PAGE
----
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Mini-Budget 2020: Shoosmiths’ expert comments and a warning

Chancellor of the Exchequer Rishi Sunak has unveiled a coronavirus jobs and economy recovery plan in a mini-Budget 2020. Here, Catherine Williams, head of Shoosmiths’ living sector and partner and Nick Iliff, co-head of infrastructure and energy sector discuss some of the key announcements and Stephen Dawson, head of financial services provides a warning on spending.

Catherine Williams

Across our Living sector at Shoosmiths, we have been eagerly anticipating today’s economic update. It is an enormous relief to the housebuilding industry, and property industry generally, that the rumoured deferred stamp duty land tax (SDLT) relief has not materialised and that the extension of the nil rate band to £500,000 is effective immediately.

The Chancellor has confirmed his commitment to re-energising the residential property market which is fantastic news for anyone intending to purchase their main property for under £500,000, as they will now temporarily not have to pay any stamp duty. This could save residential buyers up to £15,000 as a temporary measure until 31 March 2021. Any buyers contemplating buying a residential property in this price range now have a great opportunity to make a significant saving. I consider many previously tentative prospective buyers or movers will be encouraged to take advantage of this concession.

Housebuilders will be boosted by the news as they continue to ramp up their construction programme for new dwellings and convert the already high reservation rates into exchanges and completions. Our June plot sales national reservation figures at Shoosmiths were already exceeding the levels we hit last June and the announcement will no doubt mean a busy summer for us in this area. In anticipation, we have already called back pretty much all of our full plots team colleagues from furlough leave.

Further, the Chancellor’s commitment to a green recovery was boosted with a government contribution to energy efficient homes. Home insulation vouchers will be available which cover at least two-thirds of the cost up to £5,000 per household. For low income households the cap is higher at £10,000 per household.

These announcements collectively reinforce the government’s “Build, Build, Build” strategy and the government must be hoping that savings made on SDLT will convert into more disposable cash being spent in the wider economy on home improvements, meals out, and leisure.

Nick Iliff

Rishi Sunak’s economic update has given us – again - great cause for optimism across the UK infrastructure and energy sectors. Reinforcing the promises of the March budget and the hard commitment to investment in vital parts of our economy, not least those parts of our economy which will deliver permanent green and sustainable growth: houses, roads, schools, hospitals and high streets. It is more than £80 billion of capital funding and, as announced last week by the Prime Minister, £5 billion of accelerated investment.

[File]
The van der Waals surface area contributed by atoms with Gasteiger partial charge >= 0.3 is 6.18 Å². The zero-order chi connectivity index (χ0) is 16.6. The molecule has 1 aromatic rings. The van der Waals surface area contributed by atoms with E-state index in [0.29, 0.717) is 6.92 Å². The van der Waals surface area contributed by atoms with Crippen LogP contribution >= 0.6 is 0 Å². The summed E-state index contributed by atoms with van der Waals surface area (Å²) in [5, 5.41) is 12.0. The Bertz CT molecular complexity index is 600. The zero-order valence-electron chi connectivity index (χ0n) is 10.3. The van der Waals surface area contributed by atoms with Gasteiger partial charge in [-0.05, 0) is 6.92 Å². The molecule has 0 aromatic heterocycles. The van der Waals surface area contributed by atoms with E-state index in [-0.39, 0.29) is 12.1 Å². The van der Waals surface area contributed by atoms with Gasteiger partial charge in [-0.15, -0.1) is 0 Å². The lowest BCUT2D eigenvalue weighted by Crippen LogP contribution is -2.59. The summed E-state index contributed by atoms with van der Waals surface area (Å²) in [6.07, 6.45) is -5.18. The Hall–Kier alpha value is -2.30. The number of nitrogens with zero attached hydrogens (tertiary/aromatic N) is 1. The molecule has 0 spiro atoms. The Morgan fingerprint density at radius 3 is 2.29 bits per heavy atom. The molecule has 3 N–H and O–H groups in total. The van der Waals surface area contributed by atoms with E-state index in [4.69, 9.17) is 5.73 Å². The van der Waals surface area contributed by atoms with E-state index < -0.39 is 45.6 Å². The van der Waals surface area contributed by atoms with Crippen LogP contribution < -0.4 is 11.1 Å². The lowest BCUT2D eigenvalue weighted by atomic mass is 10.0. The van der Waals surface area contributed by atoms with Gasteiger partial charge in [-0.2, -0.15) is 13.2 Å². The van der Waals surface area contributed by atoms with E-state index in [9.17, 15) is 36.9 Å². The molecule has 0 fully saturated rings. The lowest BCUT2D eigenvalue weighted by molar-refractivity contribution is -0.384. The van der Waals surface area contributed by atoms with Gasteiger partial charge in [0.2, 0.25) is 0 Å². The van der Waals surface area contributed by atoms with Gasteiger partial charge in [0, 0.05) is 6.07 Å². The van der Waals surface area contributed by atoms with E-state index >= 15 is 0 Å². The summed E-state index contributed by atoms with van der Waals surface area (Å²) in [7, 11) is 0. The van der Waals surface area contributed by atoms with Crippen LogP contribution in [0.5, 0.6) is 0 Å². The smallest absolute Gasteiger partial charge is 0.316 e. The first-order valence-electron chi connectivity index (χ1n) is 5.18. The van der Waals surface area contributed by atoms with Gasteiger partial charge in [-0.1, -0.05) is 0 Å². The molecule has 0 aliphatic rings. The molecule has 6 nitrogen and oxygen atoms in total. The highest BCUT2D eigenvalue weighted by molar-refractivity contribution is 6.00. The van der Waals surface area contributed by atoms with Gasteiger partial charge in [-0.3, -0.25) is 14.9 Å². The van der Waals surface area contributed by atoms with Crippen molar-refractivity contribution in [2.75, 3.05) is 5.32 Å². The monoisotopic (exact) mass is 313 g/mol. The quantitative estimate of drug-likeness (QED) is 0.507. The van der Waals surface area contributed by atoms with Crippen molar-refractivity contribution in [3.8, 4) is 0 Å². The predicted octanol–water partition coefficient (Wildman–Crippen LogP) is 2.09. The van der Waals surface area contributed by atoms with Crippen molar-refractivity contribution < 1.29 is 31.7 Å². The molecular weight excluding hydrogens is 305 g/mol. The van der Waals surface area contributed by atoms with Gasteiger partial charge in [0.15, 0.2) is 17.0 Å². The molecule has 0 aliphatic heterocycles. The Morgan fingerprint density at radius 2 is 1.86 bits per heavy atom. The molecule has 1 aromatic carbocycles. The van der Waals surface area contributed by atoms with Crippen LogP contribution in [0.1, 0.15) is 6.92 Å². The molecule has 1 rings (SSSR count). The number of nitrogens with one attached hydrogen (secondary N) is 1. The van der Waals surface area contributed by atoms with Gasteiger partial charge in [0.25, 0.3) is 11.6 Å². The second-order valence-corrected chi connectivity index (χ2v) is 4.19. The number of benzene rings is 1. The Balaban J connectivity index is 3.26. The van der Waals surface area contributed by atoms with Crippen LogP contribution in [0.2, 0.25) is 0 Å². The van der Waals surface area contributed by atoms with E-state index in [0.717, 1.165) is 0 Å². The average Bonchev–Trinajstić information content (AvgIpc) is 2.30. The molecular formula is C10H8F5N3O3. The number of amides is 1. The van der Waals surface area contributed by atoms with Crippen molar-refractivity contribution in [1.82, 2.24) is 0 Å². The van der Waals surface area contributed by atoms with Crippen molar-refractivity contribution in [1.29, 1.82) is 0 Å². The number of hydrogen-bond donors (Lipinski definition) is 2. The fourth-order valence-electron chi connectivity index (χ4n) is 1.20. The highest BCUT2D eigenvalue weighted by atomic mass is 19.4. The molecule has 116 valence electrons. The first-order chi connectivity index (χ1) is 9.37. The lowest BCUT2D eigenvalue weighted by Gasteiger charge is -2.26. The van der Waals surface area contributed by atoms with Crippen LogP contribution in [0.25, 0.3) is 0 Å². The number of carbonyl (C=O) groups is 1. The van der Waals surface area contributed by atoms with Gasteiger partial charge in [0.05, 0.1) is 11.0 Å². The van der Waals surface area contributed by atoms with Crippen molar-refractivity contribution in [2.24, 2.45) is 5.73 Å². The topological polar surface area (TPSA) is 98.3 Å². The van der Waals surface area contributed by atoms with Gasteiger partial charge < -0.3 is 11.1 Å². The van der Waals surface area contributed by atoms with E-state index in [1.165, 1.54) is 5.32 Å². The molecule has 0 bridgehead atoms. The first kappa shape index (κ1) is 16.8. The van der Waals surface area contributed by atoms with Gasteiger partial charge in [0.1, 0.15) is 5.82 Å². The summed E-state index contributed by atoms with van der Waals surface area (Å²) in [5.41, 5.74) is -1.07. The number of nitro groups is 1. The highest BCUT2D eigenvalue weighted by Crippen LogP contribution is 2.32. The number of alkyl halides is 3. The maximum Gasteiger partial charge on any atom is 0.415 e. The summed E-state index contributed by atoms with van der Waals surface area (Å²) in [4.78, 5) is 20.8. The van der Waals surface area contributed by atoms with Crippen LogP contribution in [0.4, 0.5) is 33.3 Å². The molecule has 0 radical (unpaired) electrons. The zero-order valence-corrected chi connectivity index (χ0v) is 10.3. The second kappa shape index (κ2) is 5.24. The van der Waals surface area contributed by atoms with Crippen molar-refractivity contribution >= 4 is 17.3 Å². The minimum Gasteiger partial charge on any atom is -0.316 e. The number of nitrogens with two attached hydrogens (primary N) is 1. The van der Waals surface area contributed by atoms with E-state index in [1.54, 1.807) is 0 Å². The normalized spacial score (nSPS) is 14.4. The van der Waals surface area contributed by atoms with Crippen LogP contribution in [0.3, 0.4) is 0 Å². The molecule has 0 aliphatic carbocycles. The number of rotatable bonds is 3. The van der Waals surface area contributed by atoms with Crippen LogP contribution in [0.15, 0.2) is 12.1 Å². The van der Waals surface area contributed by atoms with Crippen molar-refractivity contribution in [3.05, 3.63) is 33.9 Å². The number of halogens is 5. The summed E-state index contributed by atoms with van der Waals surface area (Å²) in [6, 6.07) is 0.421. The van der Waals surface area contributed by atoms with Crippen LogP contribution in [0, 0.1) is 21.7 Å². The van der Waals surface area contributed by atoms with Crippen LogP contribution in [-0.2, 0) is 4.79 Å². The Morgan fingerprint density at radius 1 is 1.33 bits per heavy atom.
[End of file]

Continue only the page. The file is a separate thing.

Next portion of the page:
It is brilliant to hear that this will support energy efficiency in social housing, through support for the construction sector both through training, employment with direct and indirect, temporary and long-term boosts to the housing market and improvement of our housing stock.

We look forward to engaging across all our business areas including our infrastructure and energy sector in supporting the return to a green and growing economy which re-echoes the optimism of today’s announcements.

Stephen Dawson

This strikes me as a creative and far reaching budget announcement, aimed at providing a broad reaching stimulus for the UK economy. It feels like a positive approach, benefitting many, if not all - VAT cuts, stamp duty freeze, job retention and creation and support for hospitality being four good examples. This takes the value of financial support to the UK economy to more than £190 billion. My view as head of the financial services sector at Shoosmiths is that job retention and creation is going to be one of the most influential factors in the next few months, fuelling spending or, alternatively, crystallising spending austerity.

You can read more now here from us on the government’s plans on jobs to secure the UK’s economic recovery from coronavirus.

Disclaimer

This information is for educational purposes only and does not constitute legal advice. It is recommended that specific professional advice is sought before acting on any of the information given.

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